[Python-Dev] Signal-resistant code (was: Two random and nearly unrelated ideas)

Guido van Rossum guido@python.org
Wed, 04 Sep 2002 16:24:04 -0400

> > What if the operation is a select() call?  Is restarting the right
> > thing?  How to take into account the consumed portion of the timeout,
> > if given?
> Some versions of select update the timeout structure to the remainder if 
> they are interrupted by a signal. It's probably not a good idea to rely 
> on this so gettimeofday could be used to calculate the remainder.

I like Neil's suggestion: simply return.  The timeout is a hint.

> > Or is this a stdio problem?  I believe that calls like fgets() and
> > getchar() don't lose data, but maybe I misunderstand your observation.
> This is not the point - even if Python I/O calls were fully restartable
> would you actually expect people to check for EINTR and restart for
> *every* I/O operation in the program just in case some module happens to
> use signals?
> Instead of
>     for line in file:
>         do_something_with(line)
> we would need to write
>     while 1:
>         try:
>             line = file.next()
>         except IOError, exc:
>             if exc.errno == errno.EINTR:
>                 continue
>             else:
>                 raise
>         except StopIteration:
>             break
>         do_something_with(line)

OK, but you're changing your tune here.  I agree that this is bad, but
I still don't believe (or understand) your previous remark about
readline losing track of buffering.  But let's forget about this, I
trust that you really meant what you showed here.

> > As I said before, I'm very skeptical that making the I/O ops
> > EINTR-safe would be enough to allow the use of signals as
> > suggested by Skip
> If it's good enough for other purposes it should be good enough for
> Skip's proposal, too.

Well, it has to be *perfect* for Skip's proposal, since it means we'd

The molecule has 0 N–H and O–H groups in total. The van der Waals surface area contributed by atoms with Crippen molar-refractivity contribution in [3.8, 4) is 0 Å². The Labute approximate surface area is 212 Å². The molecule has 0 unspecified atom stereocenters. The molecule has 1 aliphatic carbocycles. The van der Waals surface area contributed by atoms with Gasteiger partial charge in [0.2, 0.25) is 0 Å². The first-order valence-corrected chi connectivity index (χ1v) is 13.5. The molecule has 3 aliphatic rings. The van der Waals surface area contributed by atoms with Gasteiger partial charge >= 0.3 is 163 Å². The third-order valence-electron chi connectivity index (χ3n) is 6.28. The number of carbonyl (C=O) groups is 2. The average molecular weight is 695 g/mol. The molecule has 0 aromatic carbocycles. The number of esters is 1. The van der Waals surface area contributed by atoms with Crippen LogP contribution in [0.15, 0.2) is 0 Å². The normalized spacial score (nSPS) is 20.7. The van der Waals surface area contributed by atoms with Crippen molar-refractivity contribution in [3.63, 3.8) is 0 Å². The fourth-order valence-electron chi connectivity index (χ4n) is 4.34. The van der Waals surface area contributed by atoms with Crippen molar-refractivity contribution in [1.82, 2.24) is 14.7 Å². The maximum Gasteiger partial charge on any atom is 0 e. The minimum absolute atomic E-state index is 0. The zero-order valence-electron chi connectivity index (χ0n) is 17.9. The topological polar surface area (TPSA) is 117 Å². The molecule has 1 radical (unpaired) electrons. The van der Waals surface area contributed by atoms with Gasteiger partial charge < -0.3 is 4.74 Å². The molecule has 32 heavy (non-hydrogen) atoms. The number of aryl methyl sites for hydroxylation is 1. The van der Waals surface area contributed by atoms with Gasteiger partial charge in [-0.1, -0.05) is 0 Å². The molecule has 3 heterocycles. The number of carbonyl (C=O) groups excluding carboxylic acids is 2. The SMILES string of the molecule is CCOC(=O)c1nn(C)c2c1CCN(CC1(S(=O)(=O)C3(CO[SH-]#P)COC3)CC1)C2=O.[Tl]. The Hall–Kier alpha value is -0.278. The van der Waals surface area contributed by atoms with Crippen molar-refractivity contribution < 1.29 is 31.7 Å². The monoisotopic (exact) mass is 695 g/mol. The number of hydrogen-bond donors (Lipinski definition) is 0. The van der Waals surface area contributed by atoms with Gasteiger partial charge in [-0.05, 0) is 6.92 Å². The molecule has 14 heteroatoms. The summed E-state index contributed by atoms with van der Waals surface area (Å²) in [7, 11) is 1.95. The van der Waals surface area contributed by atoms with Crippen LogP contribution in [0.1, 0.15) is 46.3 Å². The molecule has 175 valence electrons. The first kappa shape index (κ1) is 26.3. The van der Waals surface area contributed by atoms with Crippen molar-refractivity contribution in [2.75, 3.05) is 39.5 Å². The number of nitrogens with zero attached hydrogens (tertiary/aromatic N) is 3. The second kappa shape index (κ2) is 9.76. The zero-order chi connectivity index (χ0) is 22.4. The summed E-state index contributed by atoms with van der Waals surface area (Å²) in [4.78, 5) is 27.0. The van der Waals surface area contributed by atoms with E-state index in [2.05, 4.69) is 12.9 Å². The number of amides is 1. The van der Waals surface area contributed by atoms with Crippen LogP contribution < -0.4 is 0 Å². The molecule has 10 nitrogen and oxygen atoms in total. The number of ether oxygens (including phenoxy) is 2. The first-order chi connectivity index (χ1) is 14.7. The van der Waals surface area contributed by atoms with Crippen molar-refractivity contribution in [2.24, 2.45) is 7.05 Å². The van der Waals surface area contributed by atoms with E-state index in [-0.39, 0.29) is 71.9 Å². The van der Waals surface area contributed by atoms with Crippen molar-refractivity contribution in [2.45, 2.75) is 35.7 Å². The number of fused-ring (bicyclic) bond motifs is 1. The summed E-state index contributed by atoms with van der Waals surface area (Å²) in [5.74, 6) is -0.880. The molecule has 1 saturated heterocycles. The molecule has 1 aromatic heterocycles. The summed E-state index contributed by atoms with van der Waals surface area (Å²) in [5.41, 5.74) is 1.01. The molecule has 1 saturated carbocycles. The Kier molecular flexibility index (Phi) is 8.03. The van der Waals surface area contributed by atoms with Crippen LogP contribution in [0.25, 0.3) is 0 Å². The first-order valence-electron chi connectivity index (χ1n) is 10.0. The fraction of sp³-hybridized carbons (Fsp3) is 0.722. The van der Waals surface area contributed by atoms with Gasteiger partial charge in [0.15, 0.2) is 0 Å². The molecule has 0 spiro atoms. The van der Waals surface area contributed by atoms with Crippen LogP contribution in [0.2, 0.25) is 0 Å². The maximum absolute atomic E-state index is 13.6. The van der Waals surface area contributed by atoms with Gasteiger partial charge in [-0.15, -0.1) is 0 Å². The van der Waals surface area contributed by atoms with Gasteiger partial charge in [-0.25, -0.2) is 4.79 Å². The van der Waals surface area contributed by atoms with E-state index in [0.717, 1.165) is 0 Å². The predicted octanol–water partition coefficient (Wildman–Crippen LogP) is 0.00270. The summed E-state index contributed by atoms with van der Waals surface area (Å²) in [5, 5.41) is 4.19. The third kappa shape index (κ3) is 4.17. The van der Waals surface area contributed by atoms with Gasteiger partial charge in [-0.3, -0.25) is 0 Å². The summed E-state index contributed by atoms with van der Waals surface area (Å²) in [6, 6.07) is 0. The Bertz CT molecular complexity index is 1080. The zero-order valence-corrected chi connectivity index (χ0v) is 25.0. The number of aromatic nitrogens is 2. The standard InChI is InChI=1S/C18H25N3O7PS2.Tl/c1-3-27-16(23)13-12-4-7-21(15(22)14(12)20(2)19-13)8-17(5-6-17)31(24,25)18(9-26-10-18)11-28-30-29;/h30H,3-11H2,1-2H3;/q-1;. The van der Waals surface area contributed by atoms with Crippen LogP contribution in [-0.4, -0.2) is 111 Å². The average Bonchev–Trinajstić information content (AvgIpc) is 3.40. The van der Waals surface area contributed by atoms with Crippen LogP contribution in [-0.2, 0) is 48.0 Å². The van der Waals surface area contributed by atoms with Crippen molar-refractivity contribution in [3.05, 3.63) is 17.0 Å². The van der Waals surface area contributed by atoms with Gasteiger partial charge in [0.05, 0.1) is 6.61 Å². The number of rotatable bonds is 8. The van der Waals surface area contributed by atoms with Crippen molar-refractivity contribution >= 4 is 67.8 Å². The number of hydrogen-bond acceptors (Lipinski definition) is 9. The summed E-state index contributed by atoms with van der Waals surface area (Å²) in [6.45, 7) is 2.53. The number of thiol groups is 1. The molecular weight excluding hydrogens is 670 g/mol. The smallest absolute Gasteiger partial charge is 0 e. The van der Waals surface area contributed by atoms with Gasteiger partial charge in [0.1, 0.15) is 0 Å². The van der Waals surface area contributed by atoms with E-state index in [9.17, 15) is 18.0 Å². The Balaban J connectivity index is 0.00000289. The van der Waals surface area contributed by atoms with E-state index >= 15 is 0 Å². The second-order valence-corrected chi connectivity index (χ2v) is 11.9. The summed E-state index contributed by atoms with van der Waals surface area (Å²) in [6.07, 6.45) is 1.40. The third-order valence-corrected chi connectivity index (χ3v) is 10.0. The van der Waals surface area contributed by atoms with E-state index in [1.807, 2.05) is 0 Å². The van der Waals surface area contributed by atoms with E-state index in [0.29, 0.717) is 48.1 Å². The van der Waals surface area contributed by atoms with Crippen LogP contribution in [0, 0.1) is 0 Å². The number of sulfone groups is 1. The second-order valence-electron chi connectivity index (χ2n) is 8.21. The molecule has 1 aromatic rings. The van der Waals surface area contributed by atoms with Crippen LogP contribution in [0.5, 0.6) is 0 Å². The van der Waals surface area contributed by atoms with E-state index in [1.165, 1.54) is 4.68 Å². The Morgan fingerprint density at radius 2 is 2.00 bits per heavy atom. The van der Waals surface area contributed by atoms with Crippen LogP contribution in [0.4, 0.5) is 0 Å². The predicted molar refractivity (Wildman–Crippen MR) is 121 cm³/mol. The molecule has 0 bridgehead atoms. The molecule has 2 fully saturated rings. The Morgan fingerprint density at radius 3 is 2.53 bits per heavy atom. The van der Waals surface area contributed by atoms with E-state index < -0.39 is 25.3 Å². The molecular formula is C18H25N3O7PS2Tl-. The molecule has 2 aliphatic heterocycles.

be generating signals probably at a rate of 100 per second.

> > Skip, but that might still be useful for other purposes, *if* we can
> > decide when to honor EINTR and when not.
> Only low-level functions like os.read and os.write that map directly
> to stdio functions should ever return EINTR.

Um, os.read/write are the ones that *don't* map to stdio.  Maybe you
meant "that map directly to file descriptors"?  But I doubt this would
be acceptable -- if we were generating 100 signals per second,
os.read/write become much harder to use if they could raise EINTR
(currently they only raise EINTR if the app uses signal handlers,
which isn't that common).

> To make Python signal-safe all other calls that can return EINTR
> should have a retry loop. On EINTR they should check if there are
> things to do and if so grab the GIL, make pending calls, release the
> GIL and retry the operation (unless an exception has been raised by
> the signal handler, of course).
> This way I could finally write a Python daemon that reloads its 
> configuration files on getting the customary SIGHUP :-)

If you really want that, maybe you could see if you can produce a
working design and patch?  Even if it's not perfect enough to use
signals to replace the ticker, people who like to use signals would
probably be happy.

--Guido van Rossum (home page: http://www.python.org/~guido/)